Iron Deficiency + The Athlete: Part II

If you recognize the food on the left side of the plate above as red lentils (a red lentil soup), then you may also know it to be a rich source of the mineral iron. 

I’ve written about iron in detail before, but a recent research paper on  impaired iron and endurance athletes reminded me that I need to periodically review this topic. 

Nearly all of my female clients in the past few years have come to me with iron deficiency, iron-deficiency non anemia, or iron-deficiency anemia. This has been true whether they are endurance athletes or not. And whether they’re highly active or not.

Here’s a refresher on the difference between those three:

Stage 1: Iron Deficiency: Iron stores in the bone marrow, liver, and spleen are depleted, indicated by ferritin values less than 35 ng/mL, Hemoglobin values > 11.5 g/dL and transferrin saturation >16%

Stage 2: Iron-Deficient Non-Anemia: Red blood cell production decreases as the iron supply to the bone marrow is reduced, indicated by ferritin values less than 20 ng/mL, Hemoglobin >11.5 g/dL, and transferrin saturation < 16%

Stage 3: Iron Deficiency Anemia: Hemoglobin production falls, resulting in anemia, indicated by ferritin values less than 12 ng/mL, Hemoglobin <11.5 g/dL, transferrin saturation less than 16%. 

While iron deficiency may be much more likely in women, it’s not a female-only issue. 

It used to be that when there were signs, symptoms, and laboratory results indicating deficiency of a nutrient, I did just the typical nutritionist thing of recommending eating more foods rich in that nutrient, increasing bioavailable co-factors in the diet, adjusting timing of nutrient intake so absorption increases, and according to the circumstances, recommending varying amounts of supplementation. 

Generally, that’s a pretty good and standard game plan.  But to a certain extent in many cases, it was band-aiding the real issue. Or at least not getting all the way there. 

Why is nutrient absorption impaired in the first place?  Did the individual merely need to increase nutrient intake and we’d solve the problem? Was it just an issue of increased demand or not eating foods rich in that nutrient?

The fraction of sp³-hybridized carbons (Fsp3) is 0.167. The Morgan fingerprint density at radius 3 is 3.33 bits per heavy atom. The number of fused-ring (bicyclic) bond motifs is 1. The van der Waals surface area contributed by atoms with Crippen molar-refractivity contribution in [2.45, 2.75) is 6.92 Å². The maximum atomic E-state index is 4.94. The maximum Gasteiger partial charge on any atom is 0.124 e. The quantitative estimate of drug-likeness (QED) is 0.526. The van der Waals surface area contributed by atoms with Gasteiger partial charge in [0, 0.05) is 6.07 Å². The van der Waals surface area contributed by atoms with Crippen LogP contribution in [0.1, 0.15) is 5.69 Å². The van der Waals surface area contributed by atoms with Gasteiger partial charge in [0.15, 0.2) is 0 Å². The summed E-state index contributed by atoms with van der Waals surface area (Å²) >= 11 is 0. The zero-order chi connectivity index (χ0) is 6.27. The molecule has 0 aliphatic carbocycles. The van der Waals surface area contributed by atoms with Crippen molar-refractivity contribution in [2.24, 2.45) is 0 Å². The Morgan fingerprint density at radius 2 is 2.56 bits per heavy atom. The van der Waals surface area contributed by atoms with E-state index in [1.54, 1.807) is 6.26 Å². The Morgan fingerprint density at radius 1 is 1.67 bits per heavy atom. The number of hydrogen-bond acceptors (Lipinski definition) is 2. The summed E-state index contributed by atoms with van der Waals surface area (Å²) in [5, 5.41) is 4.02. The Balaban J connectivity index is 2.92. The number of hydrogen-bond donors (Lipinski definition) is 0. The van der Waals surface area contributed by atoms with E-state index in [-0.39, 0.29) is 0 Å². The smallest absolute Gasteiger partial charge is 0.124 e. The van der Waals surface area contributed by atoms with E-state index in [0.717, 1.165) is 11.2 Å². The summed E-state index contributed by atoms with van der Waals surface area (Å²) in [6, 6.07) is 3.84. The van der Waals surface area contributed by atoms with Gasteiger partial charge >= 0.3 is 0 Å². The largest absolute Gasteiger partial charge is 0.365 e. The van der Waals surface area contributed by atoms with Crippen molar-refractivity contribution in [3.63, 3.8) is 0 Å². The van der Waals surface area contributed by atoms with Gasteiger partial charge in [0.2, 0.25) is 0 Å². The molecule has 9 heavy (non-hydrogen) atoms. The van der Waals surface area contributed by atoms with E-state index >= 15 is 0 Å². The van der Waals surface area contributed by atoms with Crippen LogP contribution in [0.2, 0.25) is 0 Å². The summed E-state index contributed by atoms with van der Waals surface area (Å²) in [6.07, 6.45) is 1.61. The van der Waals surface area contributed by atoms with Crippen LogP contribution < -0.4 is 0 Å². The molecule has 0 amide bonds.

What I started finding was that even with continued intake of iron-rich foods, or in some cases high-dose supplementation, we’d still have low levels of iron (and often of other nutrients).

So what’s happening here? 

It wasn’t until I had continued professional training on gut health and malabsorption that I began having some personal aha moments. 

When I began addressing the issue of nutrient deficiency from the standpoint of improving the person’s digestion and absorption and calming the nervous system (which is so incredibly entwined with gut health), absorption of iron and many other nutrients drastically improved. 

We were finally treating the issue. 

Which is to say, that still doesn’t mean it’s easy. Figuring out which puzzle piece or perhaps multiple puzzle pieces of the GI system are impairing absorption of nutrients and digestibility of food can take some time and it can take some persistence. But it’s so worth addressing. 

Here are some factors that might be causing impaired absorption of dietary and supplementary iron and/or increased need.  Check all that apply for you. The more that apply, the more likely absorption and/or intake of iron will need addressed.

  • Female of menstruating years 
  • Endurance athlete
  • Digestive Symptoms – Pain, Bloating, Gas, Loose Bowel Movements, Undigested Food in Stool, etc.
  • Have low stomach acid (quite common and most people are completely unaware)
  • Follow a vegetarian, vegan, or plant-based dietary pattern
  • Omnivore who avoids red meat
  • Fast eater or eats while distracted or stressed
  • Low estrogen or testosterone levels
  • Supplemental intake of other minerals at the same time as iron, not-including nutrient cofactors when consuming iron rich foods or supplements, and/or consuming foods and beverages that prevent absorption at meals rich in iron
  • Taking prescription medication(s) – depending on the medication if may impact nutrient absorption or change physiology so there’s an increased need
  • Lack of knowledge about how to eat a balanced diet or poorly planned dietary pattern
  • INFLAMMATION! – Particularly inflammation of the gut (may be asymptomatic or not obvious)

Want to Know More?

If you’d like a refresher on iron, check out my first article on this topic.